Welcome to a week of lacto-fermentation! Every post this week will be geared toward this traditional, sustainable, and healthy method of food preservation. Don’t forget to look for giveaways at the end of the week!

When I first read Nourishing Traditions the concept of just letting things sit out with some salt and having them "magically" turn into a healthy, preserved food seemed crazy. But that’s because we grew up in a pasteurized, sterilized society.

The truth is lacto-fermentation and dehydration are my food preservation methods of choice. I actually really, really don’t like to can things, though I do can tomatoes and a few others. But it just seems so wrong to take food alive with enzymes and natural bacteria and go ahead and kill it all for the sake of shelf life.

Granted, I live a pretty easy life right now with a refrigerator able to store my fermented foods for winter, but I am hoping the things I have learned over these past few years will translate to a more sustainable and healthier way of preserving food when we move onto some land.

I wanted to show you how well these fermented vegetables hold up over the winter:

  • Kimchi – Fermented in July (see my method here). A full 7 months old.
  • Sauerkraut – Fermented in October. 4 months old.
  • Cortido – Fermented in August. 6 months old.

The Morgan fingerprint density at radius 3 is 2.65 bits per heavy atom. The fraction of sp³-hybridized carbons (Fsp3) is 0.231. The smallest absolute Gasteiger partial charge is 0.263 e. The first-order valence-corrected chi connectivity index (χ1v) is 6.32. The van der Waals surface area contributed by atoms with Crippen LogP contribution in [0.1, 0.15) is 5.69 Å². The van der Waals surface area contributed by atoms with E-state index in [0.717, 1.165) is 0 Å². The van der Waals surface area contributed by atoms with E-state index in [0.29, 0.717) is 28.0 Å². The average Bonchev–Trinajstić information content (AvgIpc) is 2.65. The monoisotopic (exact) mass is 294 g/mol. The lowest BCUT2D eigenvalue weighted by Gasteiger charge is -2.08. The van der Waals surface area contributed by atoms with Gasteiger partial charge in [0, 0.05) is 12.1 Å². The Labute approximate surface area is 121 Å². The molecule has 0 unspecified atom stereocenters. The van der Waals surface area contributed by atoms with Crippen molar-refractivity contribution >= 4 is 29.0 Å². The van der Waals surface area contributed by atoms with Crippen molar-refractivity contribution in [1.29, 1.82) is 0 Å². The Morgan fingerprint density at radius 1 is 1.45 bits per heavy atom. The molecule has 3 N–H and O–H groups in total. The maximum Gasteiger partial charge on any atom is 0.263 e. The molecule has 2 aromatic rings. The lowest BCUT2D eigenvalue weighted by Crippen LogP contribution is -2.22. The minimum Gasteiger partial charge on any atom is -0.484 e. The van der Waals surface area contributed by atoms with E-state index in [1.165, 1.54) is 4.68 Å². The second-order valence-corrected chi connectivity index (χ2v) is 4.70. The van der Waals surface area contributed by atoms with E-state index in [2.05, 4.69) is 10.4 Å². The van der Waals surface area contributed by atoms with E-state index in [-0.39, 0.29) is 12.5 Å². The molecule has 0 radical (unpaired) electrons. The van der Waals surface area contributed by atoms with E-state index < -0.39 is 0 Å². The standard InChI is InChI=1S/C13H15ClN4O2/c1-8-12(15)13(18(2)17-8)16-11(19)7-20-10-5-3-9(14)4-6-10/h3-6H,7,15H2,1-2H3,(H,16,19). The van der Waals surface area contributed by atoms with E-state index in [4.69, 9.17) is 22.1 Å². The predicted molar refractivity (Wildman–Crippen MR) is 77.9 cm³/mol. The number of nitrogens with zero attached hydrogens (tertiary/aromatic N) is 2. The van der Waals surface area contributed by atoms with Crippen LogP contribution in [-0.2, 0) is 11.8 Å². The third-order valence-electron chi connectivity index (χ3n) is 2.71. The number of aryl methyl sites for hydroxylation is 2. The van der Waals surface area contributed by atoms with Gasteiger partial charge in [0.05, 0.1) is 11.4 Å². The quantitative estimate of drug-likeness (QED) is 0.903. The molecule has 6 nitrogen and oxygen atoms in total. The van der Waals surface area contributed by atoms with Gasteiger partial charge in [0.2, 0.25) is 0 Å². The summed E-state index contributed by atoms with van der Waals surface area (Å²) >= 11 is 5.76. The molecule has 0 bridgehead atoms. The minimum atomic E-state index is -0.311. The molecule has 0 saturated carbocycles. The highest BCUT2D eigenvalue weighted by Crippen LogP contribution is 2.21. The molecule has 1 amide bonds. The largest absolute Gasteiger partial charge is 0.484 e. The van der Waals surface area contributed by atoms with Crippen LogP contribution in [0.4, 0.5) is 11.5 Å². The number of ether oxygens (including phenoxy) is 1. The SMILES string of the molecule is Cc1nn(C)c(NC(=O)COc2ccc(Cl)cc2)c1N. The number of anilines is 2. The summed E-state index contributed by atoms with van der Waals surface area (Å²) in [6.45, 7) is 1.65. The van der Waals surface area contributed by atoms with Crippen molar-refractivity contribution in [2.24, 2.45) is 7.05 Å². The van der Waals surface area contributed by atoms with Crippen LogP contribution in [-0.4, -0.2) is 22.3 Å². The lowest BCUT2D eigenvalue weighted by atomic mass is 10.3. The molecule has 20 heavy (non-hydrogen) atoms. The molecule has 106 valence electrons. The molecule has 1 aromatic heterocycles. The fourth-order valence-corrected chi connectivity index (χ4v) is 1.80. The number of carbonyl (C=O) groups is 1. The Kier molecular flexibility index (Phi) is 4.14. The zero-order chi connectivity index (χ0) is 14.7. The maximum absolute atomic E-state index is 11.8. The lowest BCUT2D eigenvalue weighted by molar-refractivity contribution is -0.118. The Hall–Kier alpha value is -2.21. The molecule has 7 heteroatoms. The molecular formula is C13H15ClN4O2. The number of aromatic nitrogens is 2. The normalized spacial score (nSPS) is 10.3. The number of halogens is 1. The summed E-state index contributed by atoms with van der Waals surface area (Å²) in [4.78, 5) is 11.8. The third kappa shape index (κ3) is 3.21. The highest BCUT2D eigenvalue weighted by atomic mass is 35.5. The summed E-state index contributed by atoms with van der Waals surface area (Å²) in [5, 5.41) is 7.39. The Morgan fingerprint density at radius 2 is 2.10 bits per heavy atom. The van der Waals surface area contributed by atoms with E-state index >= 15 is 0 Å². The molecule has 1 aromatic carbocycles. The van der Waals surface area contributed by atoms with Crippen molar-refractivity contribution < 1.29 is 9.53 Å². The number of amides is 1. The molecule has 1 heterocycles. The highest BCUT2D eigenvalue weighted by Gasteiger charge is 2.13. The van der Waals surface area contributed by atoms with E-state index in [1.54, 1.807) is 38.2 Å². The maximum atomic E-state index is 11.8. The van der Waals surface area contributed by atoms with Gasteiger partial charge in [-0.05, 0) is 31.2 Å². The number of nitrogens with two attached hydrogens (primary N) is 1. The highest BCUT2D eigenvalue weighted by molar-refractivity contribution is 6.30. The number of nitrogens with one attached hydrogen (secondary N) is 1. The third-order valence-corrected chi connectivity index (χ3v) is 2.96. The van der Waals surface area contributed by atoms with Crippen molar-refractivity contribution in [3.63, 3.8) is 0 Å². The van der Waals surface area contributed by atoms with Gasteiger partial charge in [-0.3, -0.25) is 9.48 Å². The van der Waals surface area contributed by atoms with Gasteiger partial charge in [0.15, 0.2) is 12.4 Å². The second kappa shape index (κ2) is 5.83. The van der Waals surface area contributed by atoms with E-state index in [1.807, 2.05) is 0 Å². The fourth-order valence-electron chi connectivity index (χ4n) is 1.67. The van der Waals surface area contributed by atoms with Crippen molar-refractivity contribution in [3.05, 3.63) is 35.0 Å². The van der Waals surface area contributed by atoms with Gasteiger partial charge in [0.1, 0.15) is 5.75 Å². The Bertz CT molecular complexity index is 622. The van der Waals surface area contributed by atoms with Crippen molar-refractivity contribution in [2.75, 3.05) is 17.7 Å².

• Dill Pickles – Fermented in July. 7 months old.
  • Salsa – Fermented July – September (see my method here). 5-7 months old.

We have been eating our way through these vegetables throughout the winter and it appears as though they will bring us right up to our first harvests. You can see the various ways we use them in Simple Food {for winter}, but today I want to emphasize three things about lacto-fermentation:

  1. Fermented foods are infinitely more healthful than their canned counterparts.
  2. Fermentation is a more traditional & sustainable method of preservation that existed before water bath canning and oil were abundant.
  3. Fermentation is much easier and faster than canning. Like you can make a few gallons of dill pickles easily in an hour.

Clearly, though, I am not the only fan of fermentation. My friend Jenny from Nourished Kitchen wants to help people learn the lost art of fermentation through an online class called Get Cultured! Tomorrow I will share an interview with her about why fermentation is so beneficial and why even those who have been fermenting for a while can benefit from the class.